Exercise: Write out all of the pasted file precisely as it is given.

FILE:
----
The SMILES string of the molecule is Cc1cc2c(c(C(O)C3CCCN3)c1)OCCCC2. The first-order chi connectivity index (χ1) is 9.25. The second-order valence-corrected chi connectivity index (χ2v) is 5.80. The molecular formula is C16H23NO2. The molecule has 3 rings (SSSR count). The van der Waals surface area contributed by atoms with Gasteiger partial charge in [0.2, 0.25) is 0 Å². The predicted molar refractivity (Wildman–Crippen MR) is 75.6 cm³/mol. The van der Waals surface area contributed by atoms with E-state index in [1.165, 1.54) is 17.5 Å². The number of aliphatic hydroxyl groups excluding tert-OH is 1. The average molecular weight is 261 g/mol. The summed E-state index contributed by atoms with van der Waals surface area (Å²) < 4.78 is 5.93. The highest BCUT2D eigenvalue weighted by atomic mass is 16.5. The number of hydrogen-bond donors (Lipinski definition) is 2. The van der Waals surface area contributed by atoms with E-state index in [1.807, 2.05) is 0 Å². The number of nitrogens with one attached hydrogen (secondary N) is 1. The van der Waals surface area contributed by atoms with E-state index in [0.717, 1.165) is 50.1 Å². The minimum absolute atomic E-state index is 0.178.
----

The SMILES string of the molecule is Cc1cc2c(c(C(O)C3CCCN3)c1)OCCCC2. The first-order chi connectivity index (χ1) is 9.25. The second-order valence-corrected chi connectivity index (χ2v) is 5.80. The molecular formula is C16H23NO2. The molecule has 3 rings (SSSR count). The van der Waals surface area contributed by atoms with Gasteiger partial charge in [0.2, 0.25) is 0 Å². The predicted molar refractivity (Wildman–Crippen MR) is 75.6 cm³/mol. The van der Waals surface area contributed by atoms with E-state index in [1.165, 1.54) is 17.5 Å². The number of aliphatic hydroxyl groups excluding tert-OH is 1. The average molecular weight is 261 g/mol. The summed E-state index contributed by atoms with van der Waals surface area (Å²) < 4.78 is 5.93. The highest BCUT2D eigenvalue weighted by atomic mass is 16.5. The number of hydrogen-bond donors (Lipinski definition) is 2. The van der Waals surface area contributed by atoms with E-state index in [1.807, 2.05) is 0 Å². The number of nitrogens with one attached hydrogen (secondary N) is 1. The van der Waals surface area contributed by atoms with E-state index in [0.717, 1.165) is 50.1 Å². The minimum absolute atomic E-state index is 0.178.